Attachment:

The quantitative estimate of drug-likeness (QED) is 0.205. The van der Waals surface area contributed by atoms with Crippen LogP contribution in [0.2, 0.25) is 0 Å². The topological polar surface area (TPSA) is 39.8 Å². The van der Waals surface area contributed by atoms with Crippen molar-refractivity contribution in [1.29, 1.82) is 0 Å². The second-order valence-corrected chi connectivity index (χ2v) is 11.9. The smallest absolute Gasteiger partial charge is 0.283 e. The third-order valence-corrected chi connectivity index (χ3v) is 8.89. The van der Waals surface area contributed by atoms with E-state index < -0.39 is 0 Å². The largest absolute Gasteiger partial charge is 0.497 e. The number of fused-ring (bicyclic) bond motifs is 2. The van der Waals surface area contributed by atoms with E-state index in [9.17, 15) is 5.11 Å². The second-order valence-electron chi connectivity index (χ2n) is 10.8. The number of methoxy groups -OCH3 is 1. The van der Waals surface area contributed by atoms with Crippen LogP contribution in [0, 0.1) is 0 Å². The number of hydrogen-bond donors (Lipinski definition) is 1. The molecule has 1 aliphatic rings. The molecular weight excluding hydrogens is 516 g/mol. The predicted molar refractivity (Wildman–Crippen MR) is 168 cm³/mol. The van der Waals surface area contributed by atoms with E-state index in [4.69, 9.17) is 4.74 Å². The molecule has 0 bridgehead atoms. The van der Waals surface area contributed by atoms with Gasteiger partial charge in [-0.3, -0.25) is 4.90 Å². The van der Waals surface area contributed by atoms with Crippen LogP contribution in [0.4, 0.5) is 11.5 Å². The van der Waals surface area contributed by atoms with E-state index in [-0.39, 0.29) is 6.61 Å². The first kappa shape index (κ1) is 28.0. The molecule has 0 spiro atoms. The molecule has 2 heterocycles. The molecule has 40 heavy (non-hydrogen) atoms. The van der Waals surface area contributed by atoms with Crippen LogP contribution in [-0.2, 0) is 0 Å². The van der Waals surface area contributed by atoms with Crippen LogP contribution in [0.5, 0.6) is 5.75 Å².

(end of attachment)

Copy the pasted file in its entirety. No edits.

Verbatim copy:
The quantitative estimate of drug-likeness (QED) is 0.205. The van der Waals surface area contributed by atoms with Crippen LogP contribution in [0.2, 0.25) is 0 Å². The topological polar surface area (TPSA) is 39.8 Å². The van der Waals surface area contributed by atoms with Crippen molar-refractivity contribution in [1.29, 1.82) is 0 Å². The second-order valence-corrected chi connectivity index (χ2v) is 11.9. The smallest absolute Gasteiger partial charge is 0.283 e. The third-order valence-corrected chi connectivity index (χ3v) is 8.89. The van der Waals surface area contributed by atoms with E-state index < -0.39 is 0 Å². The largest absolute Gasteiger partial charge is 0.497 e. The number of fused-ring (bicyclic) bond motifs is 2. The van der Waals surface area contributed by atoms with E-state index in [9.17, 15) is 5.11 Å². The second-order valence-electron chi connectivity index (χ2n) is 10.8. The number of methoxy groups -OCH3 is 1. The van der Waals surface area contributed by atoms with Crippen LogP contribution in [0, 0.1) is 0 Å². The number of hydrogen-bond donors (Lipinski definition) is 1. The molecule has 1 aliphatic rings. The molecular weight excluding hydrogens is 516 g/mol. The predicted molar refractivity (Wildman–Crippen MR) is 168 cm³/mol. The van der Waals surface area contributed by atoms with E-state index in [4.69, 9.17) is 4.74 Å². The molecule has 0 bridgehead atoms. The van der Waals surface area contributed by atoms with Gasteiger partial charge in [-0.3, -0.25) is 4.90 Å². The van der Waals surface area contributed by atoms with Crippen LogP contribution in [0.4, 0.5) is 11.5 Å². The van der Waals surface area contributed by atoms with E-state index in [-0.39, 0.29) is 6.61 Å². The first kappa shape index (κ1) is 28.0. The molecule has 0 spiro atoms. The molecule has 2 heterocycles. The molecule has 40 heavy (non-hydrogen) atoms. The van der Waals surface area contributed by atoms with Crippen LogP contribution in [-0.2, 0) is 0 Å². The van der Waals surface area contributed by atoms with Crippen LogP contribution in [0.5, 0.6) is 5.75 Å².